Focused Update of the ACCF/AHA Guidelines for UA/NSTEMI Released

On July 16, the ACC Foundation (ACCF) and the American Heart Association (AHA) released a focused update of the guideline for the management of patients with unstable angina (UA)/non-ST-elevation myocardial infarction (NSTEMI).

The document, which addresses recent research and approvals of new drugs like ticagrelor, updates sections of the original 2007 guideline and replaces the 2011 Focused Update. While the updated guideline continues to recommend that all patients receive aspirin immediately after hospitalization, and continue as long as it is tolerated, other key recommendations include:


  • All patients with unstable angina or non-ST-elevation myocardial infarction at medium or high-risk should receive dual antiplatelet medications on admission. 
  • After PCI, it is reasonable to use 81 mg per day of aspirin in preference to higher maintenance doses.
  • In hospitalized patients with unstable angina or non-ST-elevation myocardial infarction, it is reasonable to use an insulin-based regimen to achieve and maintain glucose levels <180 mg/dL while avoiding hypoglycemia.
  • An invasive strategy is reasonable in patients with mild (stage 2) and moderate (stage 3) CKD. Insufficient data on the benefits and risks of invasive strategy in patients with unstable angina or non-ST-elevation myocardial infarction with more advanced (stages 4 and 5) CKD.
  • It is reasonable to proceed with cardiac catheterization and possible revascularization within 12 to 24 hours of admission in initially stabilized high-risk patients with unstable angina or non-ST-elevation myocardial infarction.
  • Platelet function testing or genotyping testing for CYP2C19 loss of function allele may be considered in select patients with unstable angina or non-ST-elevation myocardial infarction who are using P2Y12 receptor inhibitors and when the results of testing may alter management.
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The updated guideline also recommends consideration of prasugrel and ticagrelor, approved by the FDA in 2011, as a treatment option in addition to clopidogrel. Ticagrelor was found to be superior to clopidogrel in the PLATO trial, and was studied and approved for use in all patients, including medically-treated patients and patients undergoing revascularization procedures. Prasugrel was superior to clopidogrel in the TRITON-TIMI 38 trial. It was studied and approved for use in the cardiac cath laboratory in patients in whom coronary anatomy is known and who are planned to undergo a PCI.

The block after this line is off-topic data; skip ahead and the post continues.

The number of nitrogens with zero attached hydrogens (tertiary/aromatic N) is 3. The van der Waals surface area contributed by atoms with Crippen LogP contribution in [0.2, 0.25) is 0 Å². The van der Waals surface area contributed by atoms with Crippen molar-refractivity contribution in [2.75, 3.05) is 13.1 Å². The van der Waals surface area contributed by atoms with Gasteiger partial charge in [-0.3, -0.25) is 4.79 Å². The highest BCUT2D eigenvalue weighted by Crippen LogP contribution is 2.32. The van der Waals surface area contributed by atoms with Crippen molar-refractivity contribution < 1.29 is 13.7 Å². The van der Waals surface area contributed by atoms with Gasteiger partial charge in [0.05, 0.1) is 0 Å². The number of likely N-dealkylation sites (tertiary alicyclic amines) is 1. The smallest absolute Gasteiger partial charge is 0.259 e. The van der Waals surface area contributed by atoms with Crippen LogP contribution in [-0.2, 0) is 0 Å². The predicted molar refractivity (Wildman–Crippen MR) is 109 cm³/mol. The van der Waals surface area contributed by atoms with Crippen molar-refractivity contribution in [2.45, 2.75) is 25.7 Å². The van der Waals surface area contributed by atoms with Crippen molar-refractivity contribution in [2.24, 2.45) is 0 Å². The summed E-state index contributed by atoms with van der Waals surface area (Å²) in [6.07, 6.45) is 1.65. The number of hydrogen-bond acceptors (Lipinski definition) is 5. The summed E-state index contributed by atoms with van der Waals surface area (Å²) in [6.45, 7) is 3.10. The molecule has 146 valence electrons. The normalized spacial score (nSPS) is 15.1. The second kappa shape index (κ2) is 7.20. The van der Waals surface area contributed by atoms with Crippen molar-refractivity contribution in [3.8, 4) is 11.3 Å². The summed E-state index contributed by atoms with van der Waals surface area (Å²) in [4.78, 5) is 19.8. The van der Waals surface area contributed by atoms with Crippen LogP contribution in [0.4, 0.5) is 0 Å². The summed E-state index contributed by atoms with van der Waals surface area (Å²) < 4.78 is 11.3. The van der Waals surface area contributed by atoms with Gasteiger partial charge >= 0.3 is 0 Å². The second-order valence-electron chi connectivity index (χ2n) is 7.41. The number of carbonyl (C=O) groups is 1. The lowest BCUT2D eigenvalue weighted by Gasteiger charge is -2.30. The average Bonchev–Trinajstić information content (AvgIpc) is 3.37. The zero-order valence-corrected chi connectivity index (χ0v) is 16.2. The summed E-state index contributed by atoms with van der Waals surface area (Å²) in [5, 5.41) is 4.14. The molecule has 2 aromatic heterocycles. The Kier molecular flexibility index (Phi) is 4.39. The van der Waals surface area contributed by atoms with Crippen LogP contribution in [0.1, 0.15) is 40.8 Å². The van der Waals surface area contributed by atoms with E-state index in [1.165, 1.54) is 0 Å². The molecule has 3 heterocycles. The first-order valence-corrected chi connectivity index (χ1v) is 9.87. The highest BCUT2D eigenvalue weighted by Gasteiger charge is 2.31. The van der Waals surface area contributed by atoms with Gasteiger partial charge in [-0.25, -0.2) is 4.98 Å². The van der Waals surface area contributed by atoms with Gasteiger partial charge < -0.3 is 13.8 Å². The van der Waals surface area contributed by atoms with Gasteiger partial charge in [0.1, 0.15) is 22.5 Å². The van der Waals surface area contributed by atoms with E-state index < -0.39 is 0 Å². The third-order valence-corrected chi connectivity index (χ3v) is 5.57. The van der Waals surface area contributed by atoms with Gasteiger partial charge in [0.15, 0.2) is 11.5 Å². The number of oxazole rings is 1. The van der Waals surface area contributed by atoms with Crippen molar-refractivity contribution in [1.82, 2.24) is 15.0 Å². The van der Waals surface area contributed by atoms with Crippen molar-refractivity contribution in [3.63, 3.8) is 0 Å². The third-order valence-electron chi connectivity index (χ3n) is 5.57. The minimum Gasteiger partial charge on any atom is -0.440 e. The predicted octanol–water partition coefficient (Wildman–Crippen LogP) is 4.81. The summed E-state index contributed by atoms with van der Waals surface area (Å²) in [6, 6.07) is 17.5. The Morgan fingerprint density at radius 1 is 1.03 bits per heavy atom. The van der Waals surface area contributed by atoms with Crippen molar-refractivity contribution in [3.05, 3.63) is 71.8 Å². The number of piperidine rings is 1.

"The AHA and ACCF constantly update their guidelines so that physicians can provide patients with the most appropriate, aggressive therapy with the goal of improving health and survival," said Hani Jneid, MD, FACC, lead author of the update and an assistant professor of medicine and director of interventional cardiology research at Baylor College of Medicine, and an interventional cardiologist at the Michael E. DeBakey VA Medical Center in Houston. In the case of this update "we have put [ticagrelor] on equal footing with the two other antiplatelet medications, clopidogrel and prasugrel."

Also included in the update, the guideline authors encourage clinicians and hospitals to participate in a standardized quality-of-care data registry designed to track and measure outcomes, complications and adherence to evidence-based recommendations. They note that these registries "may prove pivotal in addressing opportunities for quality improvement at the local, regional and national level, and include the elimination of health care disparities and conduct of comparative effectiveness research."

The document was endorsed by the American College of Emergency Physicians, Society for Cardiovascular Angiography Interventions, and Society of Thoracic Surgeons.

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